It is up to us to decide what to do with this highly unique opportunity, a chance to experience godliness in our very selves. To ‘lift my soul to emptiness’ is to waste this gift, the gift of time. If one considers the minutes, the hours, the days, the weeks, the months, the years, the lifetimes - that get utterly wasted on emptiness, it is nothing short of astounding. The worthless vanities, the senseless fantasies, the wheel spinning, the endless spacing out – these are but a few examples of how we squander the greatest gift imaginable. To be holy is to use every available hour, to not waste a single day, on emptiness.
Holiness, for lack of a better explanation, is godliness. The godlier you are, the more holy you are. Ascending Hashem’s mountain, standing in Hashem’s holy place, is no small task. It is the work of a lifetime. A life spent in such a pursuit is a life on the quest for holiness. It means keeping ‘clean’ hands when everybody around has no such qualms. It means constantly monitoring thoughts, even when tired or frustrated or overcome by temptation. It means taking a regular account of how you are using the divine gift of your soul – are you wasting it on emptiness or are you directing it towards its intended purpose. The path of holiness is not for everyone. But those who choose such a path understand that it is the path of purpose.
When the Psalmists spoke of ascending God’s mountain and attaining holiness, they were not encouraging anyone to drop out of society and become a recluse. On the contrary, the holiness of the Psalms is found in the transformation of the struggles and the setbacks, of the artificiality and the meaninglessness, into subtle revelations of the divine. It is to search for the divine in times and in places in which God was hidden behind the thick veils of materialism. What a blessed life it would be if we could somehow manage to cleanse and purify our actions and our thoughts, and to not waste a day on emptiness. ‘The earth and its fullness’ - every single thing from the furthest galaxy to the subconscious running through the mind - would be a revelation of the presence of God. Holiness.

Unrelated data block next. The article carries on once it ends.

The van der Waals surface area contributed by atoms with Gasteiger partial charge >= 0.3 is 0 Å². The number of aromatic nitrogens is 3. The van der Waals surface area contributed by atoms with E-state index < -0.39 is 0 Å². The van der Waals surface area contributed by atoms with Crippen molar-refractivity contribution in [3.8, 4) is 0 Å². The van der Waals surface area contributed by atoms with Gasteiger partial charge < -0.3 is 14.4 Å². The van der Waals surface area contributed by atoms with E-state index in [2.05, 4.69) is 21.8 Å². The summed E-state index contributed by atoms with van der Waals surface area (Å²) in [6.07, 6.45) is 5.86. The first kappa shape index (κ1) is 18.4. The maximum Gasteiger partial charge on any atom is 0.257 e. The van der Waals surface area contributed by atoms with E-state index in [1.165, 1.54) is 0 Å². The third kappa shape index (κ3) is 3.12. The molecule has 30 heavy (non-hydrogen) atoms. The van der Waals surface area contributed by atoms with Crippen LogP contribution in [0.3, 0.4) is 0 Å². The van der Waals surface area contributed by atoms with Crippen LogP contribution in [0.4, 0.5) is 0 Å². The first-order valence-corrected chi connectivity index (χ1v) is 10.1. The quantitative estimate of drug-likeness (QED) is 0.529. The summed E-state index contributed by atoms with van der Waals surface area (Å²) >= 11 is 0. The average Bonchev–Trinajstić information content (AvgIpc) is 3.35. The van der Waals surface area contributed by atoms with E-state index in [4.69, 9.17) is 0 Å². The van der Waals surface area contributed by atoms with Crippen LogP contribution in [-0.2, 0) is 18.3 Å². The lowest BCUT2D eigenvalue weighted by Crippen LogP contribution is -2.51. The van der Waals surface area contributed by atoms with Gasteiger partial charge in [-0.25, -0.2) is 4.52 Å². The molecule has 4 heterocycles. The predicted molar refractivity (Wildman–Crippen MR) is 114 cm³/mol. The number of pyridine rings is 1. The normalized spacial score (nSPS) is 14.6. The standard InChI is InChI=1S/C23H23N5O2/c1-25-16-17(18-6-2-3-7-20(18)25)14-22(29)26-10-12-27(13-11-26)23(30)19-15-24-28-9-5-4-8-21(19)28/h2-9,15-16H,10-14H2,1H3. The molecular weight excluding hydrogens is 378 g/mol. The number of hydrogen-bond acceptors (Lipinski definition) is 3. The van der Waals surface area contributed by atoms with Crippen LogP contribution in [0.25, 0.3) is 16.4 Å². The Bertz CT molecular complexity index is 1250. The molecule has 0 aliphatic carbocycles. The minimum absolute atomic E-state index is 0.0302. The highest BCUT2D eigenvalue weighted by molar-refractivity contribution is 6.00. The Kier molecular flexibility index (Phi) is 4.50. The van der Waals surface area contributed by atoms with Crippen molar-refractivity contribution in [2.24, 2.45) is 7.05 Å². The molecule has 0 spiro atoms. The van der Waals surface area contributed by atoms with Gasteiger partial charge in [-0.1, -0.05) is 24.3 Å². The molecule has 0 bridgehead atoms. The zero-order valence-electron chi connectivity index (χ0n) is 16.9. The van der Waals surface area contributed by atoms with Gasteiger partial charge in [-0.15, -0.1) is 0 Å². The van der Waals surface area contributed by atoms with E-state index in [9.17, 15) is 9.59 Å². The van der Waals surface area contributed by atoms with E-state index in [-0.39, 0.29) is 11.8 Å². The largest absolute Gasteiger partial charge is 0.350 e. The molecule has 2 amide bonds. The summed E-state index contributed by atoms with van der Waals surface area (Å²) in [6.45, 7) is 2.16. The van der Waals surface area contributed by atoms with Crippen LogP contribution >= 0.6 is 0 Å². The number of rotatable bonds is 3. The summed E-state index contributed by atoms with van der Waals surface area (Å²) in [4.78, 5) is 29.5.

Food for Thought
Holiness is a word that gets bantered around religious circles like small talk at a party. Is there really anything to religious holiness or is it all just a bunch of hype? Is holiness perhaps not connected with religion at all, and more a spiritual quality that is out there in the natural world or that resides deep in the soul? Why is the quest for holiness always an ascent? Why isn’t it just coasting along?
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Date: 08/29/16 at 05:03:23
Holiness (in hebrew: ) means separation. This is both a definition and an instruction. G-d or G-dliness is removed from us, beyond our comprehension and experience, outside our limited and lacking reality. The way to get there is through restraining ourselves (separating ourselves) from our baser instincts and the mundane etc. and focusing on our higher selves. Holiness is also expressed in the same way, a holy object such as a Torah scroll has laws and restrictions regarding its use and treatment, ie. it may not be used for mundane purposes like an ordinary object. Thus, the holy is set aside for something higher. Ultimately, the same root is used (in hebrew) to denote mariage, where the couple separate themselves from the world, devoting themselves solely to one and other. Similarly the holy person, ie. one who acts holy as described, reaches a unity with G-d.
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Date: 08/29/16 at 05:05:57
To see the hebrew characters in this comment (including references at the end), see my user page.